The Family Shelter of Southern Oklahoma celebrates 30 years of service

Plamedie Ifasso
The Daily Ardmoreite

The Family Shelter of Southern Oklahoma recently celebrated 30 years of serving victims of sexual assault, stalking and domestic violence. 

The Family Shelter was actually started in 1986 by a group of concerned citizens, Executive Director of the Family Shelter Kathy Manning said. There had been an uptick in abuse in Carter County and surrounding areas. The group determined that the best way to reduce abuse was to provide a physical shelter for where families could be safe. 

“They were basically running a small organization out of a basement office that was the size of a closet,” Manning said. “They had a typewriter, a ream of paper and 100 bucks. That’s pretty much how it started. They had a vision and dream that people had a safe place, and they were spending their own money providing hotel rooms for victims of abuse.” 

In 1991, the Family Shelter officially became a 501c3 and was able to open its 12-bed shelter and crisis line. Manning said the agency’s service areas are Carter, Johnston, Love, Murray and Marshall counties, but they also provide services all over the state and surrounding states. The goal is to help anyone experiencing stalking, sexual assault and domestic violence. 

The nonprofit offers a variety of resources including counseling and support groups for victims. The organization also teaches a domestic education class for survivors and public education, so they community can be more knowledgeable about sexual assault, domestic violence and stalking. 

Lack of transportation can be a barrier to receiving services, so Manning said they provide transportation to their clients as well as medical and legal accompaniment. 

“We have an onsite Legal Aid attorney that meets with our clients, so we do have legal assistance,” Manning said. “We really tried to look at the issues our clients have, and they come to us with. We look at how we can make their situation better.”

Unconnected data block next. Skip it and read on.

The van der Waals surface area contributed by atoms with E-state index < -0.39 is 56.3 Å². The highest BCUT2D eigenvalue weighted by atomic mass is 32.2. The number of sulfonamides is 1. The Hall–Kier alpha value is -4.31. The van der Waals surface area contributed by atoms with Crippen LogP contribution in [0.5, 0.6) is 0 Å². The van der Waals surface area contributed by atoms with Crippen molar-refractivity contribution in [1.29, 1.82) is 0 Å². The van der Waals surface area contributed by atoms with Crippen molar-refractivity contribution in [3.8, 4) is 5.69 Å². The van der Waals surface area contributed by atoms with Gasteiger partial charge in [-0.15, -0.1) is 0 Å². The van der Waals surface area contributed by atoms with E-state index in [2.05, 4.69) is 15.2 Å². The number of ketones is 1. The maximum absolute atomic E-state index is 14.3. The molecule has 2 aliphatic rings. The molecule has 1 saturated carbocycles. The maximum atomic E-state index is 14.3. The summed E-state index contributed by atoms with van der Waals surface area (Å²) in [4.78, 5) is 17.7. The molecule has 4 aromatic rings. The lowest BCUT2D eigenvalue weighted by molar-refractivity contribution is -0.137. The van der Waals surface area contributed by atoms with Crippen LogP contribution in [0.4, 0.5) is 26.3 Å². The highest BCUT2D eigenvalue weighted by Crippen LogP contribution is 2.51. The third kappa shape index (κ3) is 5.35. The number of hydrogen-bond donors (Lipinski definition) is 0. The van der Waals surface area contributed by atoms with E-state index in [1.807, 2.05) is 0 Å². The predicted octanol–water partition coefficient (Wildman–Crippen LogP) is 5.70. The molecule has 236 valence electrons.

The Family Shelter also provides crisis intervention to help victims create a safety plan and learn about available resources and services. Manning said that when she first joined the organization, they were seeing about 250 crisis calls a year, and now the calls are up to 700 a year. 

Victim advocate Dee Dee Hunter at the Family Shelter's candlelight vigil pre-pandemic.

“This does not include our face to face calls where people just stop,” Manning said. “Or if we’re at a courthouse or event, that does not include those contacts. That is just our crisis call contacts. That has increased tremendously. Our numbers are hard because we track them so differently, but throughout the pandemic, we saw almost a thousand clients in some way or another.”

The organization also has a 30-day emergency shelter for victims escaping violent situations. The Family Shelter recently moved out of its 12-bed shelter to a 28-bed shelter in June. Manning said the new shelter allows for collaboration with other agencies such as financial literacy through the Grace Center of Southern Oklahoma and parenting class with the Community Youth Services of Southern Oklahoma. 

“We moved from the old facility to the new facility with four clients,” Manning said. “Within four days, we were almost full. We have been very steady ever since.”

Because a lot of the counties the Family Shelter serves are more rural, some clients have had trouble accessing resources. Manning said the agency typically offered services in different counties to combat the accessibility barrier, but this was difficult to do during the pandemic. 

The nonprofit shifted its services and resources online and found that the virtual services made it easier for some to reach out for help. Manning said even though the Family Shelter is offering in-person services again, they will continue to provide virtual resources. 

“We were able to reach a population throughout our service area that had really struggled before,” Manning said. 

The Family Shelter will be selling shirts to celebrate 30 years and raise awareness to domestic violence and sexual assault. Because of COVID, the agency hasn’t been able to host a fundraiser and thought selling shirts would be a good way to get back into fundraising. Those interested can call the Family Shelter at 580-226-3750 to purchase a shirt. 

Manning said if someone or someone they know is experiencing stalking, domestic violence and/or sexual assault or has questions, the best thing to do is to call the Family Shelter’s 24 hour crisis line at 580-226-6424. 

“We want friends and family to support, listen and let [victims] know that there are places out there,” Manning said. “They don’t have to live in a life where abuse is present. They are worth so much more than that. There are places out there that can help them. All of the services are free of charge.”